Mendel's law of independent assortment states that during the development of reproductive cells, different genes independently separate from one another. This method of sexual reproduction ensures that each trait is transmitted to offspring independently from other traits.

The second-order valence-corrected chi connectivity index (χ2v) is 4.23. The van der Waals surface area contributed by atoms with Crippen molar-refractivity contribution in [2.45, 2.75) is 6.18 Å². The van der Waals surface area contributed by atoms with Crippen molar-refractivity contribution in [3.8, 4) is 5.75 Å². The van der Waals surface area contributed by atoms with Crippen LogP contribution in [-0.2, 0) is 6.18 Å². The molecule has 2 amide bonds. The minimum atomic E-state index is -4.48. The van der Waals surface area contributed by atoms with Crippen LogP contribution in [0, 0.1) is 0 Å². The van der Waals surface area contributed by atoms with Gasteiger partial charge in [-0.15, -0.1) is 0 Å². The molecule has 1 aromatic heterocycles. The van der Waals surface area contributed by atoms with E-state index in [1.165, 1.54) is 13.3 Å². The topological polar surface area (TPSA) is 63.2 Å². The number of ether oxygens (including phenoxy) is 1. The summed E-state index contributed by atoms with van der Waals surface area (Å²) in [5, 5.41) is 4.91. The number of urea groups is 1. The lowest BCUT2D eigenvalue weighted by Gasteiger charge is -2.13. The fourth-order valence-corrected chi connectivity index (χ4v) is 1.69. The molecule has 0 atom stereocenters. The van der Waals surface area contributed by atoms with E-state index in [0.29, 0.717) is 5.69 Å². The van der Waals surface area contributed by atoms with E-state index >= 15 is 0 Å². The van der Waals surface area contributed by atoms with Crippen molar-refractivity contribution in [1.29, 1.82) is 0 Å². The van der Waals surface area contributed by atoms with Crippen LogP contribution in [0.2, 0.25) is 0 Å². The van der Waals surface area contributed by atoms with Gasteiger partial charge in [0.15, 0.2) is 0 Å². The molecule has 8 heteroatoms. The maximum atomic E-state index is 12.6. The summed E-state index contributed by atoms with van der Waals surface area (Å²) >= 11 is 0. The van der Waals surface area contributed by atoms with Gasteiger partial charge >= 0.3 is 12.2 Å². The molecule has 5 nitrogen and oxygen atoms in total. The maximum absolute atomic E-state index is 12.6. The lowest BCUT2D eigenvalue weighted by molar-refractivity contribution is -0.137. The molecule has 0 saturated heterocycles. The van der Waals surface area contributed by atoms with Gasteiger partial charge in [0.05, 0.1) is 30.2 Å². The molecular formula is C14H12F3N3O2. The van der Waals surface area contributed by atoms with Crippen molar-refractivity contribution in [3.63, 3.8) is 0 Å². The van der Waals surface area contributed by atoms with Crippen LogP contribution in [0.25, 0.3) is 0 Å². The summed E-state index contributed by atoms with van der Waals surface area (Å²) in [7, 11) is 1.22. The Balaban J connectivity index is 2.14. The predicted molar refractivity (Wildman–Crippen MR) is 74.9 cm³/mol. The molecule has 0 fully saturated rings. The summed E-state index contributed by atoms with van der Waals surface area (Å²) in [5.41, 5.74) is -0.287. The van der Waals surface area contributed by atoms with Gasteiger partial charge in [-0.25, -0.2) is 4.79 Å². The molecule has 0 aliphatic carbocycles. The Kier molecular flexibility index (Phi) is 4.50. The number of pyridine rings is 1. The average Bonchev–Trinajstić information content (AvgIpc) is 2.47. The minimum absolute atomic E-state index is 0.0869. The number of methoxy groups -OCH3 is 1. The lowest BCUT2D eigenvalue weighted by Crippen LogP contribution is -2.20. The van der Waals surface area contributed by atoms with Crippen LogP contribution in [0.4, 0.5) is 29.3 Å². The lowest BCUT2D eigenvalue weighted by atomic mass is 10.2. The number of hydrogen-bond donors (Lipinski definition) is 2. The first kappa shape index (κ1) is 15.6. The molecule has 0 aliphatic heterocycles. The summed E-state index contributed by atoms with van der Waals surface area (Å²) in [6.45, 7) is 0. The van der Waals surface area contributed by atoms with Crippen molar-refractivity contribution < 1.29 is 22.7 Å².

Essentially, the organism creates reproductive cells that have a random mixture of genes from both its mother and its father. Another aspect of independent assortment is the recombination of the DNA among those genes. This process scrambles pieces of the maternal and paternal genes, ensuring that they assort independently. The exception to this rule is for genes that are located very close to one another on the same chromosome.